At 11 a.m., Nov. 11, 1918, the guns along the Western Front in France and Belgium fell silent. World War I, known at the time as the "Great War," was at an end. What began in August 1914 as a conflict among the European powers that was widely predicted to be over by Christmas had exploded into the largest and bloodiest international conflict in history, involving dozens of countries from all corners of the globe. The hostilities involved Japan, which fought on the side of Great Britain, Canada, France, Belgium, Russia, Australia, New Zealand, the United States and a handful of other countries against Germany, the Austro-Hungarian Empire, Turkey and Bulgaria.

Historians generally agree that somewhere around 9 million military personnel perished in the war and another 22 million were wounded. It's believed that more than 9 million civilians also died in the conflict. The war profoundly influenced everything that followed it in the 20th century, including World War II and the resulting Cold War.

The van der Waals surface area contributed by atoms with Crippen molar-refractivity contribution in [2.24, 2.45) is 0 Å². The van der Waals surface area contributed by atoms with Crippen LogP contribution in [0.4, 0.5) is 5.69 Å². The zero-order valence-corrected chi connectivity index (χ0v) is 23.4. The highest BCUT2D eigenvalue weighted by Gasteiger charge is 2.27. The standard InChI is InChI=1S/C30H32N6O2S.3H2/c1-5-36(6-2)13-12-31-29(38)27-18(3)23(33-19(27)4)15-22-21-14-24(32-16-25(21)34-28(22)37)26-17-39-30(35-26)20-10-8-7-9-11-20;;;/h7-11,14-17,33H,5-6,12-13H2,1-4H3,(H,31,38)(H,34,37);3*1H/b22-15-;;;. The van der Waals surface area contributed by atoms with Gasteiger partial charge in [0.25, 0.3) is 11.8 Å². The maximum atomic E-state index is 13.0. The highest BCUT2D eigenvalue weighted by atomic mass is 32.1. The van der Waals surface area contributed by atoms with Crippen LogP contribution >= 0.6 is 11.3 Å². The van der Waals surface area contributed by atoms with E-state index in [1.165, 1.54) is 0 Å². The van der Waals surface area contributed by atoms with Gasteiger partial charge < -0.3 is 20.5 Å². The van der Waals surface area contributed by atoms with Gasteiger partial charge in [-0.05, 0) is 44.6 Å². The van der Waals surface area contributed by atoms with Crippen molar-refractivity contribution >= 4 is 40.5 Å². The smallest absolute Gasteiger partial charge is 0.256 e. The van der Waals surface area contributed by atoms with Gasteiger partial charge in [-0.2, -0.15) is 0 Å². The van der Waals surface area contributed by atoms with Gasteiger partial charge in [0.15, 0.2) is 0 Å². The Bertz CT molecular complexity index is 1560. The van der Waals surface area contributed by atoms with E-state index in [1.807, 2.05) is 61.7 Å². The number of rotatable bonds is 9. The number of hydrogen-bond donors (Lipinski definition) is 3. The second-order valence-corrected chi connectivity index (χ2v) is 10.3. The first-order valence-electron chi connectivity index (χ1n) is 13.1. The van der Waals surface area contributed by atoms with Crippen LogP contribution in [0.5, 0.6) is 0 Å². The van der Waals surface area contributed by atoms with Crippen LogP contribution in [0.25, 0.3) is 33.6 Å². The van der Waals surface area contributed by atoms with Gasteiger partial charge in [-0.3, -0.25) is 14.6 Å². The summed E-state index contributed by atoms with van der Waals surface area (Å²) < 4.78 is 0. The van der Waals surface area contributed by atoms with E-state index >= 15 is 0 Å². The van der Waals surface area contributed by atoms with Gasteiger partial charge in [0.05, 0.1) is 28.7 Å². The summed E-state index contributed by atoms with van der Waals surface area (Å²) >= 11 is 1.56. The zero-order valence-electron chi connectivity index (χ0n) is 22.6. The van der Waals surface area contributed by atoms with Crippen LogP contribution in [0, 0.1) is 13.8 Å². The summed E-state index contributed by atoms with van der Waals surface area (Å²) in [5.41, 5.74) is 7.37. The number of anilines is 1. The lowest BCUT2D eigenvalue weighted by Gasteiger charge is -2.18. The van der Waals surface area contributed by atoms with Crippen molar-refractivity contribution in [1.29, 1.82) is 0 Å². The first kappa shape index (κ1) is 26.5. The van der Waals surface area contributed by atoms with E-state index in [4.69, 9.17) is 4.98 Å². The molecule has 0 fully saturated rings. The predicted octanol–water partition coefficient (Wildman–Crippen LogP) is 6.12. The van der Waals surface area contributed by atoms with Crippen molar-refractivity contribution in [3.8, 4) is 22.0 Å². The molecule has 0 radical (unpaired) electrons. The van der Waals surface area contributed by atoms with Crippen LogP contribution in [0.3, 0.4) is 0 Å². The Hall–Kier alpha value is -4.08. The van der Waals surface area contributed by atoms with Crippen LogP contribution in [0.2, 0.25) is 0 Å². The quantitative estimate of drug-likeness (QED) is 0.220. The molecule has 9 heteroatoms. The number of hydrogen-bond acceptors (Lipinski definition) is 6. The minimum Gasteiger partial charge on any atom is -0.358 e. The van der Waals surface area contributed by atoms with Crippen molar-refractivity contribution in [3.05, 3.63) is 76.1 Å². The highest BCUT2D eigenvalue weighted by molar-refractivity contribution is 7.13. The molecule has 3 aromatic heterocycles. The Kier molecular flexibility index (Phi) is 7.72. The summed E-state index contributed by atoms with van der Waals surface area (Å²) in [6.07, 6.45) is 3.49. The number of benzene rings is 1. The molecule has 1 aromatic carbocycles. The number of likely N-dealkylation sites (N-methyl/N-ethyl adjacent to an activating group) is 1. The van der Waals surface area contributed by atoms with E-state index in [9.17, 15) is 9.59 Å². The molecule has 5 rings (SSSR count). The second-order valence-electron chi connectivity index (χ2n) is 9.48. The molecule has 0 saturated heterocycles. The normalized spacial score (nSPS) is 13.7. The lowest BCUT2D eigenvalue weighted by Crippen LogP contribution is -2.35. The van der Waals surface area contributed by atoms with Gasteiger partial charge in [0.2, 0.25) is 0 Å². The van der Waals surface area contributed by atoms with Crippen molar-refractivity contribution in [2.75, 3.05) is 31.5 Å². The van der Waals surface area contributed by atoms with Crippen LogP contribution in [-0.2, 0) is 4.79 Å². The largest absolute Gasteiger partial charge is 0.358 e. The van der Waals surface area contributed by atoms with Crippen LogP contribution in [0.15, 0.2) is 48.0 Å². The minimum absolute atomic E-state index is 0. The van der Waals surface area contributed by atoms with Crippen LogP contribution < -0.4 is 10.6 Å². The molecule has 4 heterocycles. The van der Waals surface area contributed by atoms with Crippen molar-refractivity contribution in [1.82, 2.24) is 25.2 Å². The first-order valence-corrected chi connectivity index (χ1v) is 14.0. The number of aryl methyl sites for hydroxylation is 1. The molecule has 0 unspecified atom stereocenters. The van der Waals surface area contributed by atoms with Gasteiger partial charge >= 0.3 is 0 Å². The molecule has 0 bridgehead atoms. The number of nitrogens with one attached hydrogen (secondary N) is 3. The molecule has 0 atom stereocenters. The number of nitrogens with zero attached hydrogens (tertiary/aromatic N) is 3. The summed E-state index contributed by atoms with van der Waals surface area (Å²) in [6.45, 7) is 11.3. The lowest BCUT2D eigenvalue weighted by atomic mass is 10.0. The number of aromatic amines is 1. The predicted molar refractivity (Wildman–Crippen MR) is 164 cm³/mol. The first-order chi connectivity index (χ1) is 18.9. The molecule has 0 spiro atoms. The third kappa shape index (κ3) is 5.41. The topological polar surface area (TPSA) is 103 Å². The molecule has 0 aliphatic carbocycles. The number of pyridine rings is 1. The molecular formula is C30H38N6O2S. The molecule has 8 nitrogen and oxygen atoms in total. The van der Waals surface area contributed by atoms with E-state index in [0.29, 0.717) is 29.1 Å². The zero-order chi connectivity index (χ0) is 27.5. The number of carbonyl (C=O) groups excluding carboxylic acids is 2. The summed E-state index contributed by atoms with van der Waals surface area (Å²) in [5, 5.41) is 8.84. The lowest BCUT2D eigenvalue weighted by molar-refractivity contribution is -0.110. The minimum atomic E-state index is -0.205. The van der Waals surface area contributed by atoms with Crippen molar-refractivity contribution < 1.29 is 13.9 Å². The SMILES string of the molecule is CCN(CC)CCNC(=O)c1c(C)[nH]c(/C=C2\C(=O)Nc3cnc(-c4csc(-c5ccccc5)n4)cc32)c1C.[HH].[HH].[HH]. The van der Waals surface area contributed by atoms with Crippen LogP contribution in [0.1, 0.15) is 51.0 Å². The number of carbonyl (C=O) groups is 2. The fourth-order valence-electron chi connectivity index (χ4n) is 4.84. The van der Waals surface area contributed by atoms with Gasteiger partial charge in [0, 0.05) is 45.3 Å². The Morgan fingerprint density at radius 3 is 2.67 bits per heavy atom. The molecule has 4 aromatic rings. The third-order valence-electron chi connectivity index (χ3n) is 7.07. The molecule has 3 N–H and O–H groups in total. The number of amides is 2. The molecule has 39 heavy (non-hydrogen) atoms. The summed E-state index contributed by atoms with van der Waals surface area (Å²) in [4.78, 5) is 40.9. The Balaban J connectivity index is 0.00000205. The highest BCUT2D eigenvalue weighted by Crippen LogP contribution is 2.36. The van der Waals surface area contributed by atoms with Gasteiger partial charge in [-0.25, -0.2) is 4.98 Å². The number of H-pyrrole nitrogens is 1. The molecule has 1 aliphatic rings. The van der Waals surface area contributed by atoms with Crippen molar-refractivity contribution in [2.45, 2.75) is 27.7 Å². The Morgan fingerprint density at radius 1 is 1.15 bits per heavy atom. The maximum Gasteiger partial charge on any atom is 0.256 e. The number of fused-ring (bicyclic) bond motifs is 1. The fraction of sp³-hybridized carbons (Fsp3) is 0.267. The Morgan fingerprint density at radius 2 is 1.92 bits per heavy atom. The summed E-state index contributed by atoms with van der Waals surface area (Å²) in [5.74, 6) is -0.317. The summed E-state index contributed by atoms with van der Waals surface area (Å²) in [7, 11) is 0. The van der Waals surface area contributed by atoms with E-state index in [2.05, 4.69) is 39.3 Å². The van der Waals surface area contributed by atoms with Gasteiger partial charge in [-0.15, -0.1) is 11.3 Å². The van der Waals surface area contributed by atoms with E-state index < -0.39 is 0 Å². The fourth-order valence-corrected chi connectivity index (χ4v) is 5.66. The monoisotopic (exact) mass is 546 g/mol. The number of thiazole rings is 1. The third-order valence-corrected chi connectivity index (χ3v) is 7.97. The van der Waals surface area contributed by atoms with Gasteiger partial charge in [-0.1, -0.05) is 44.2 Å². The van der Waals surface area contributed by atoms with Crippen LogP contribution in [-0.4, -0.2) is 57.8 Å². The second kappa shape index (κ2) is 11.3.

A century later, Nov. 11 continues to be known as Remembrance Day, or Veterans Day in the United States. Today, as solemn official ceremonies to mark the 100th anniversary take place in many parts of the world, we look back at Japan's role in the war and how that role shaped the country domestically and on the international stage.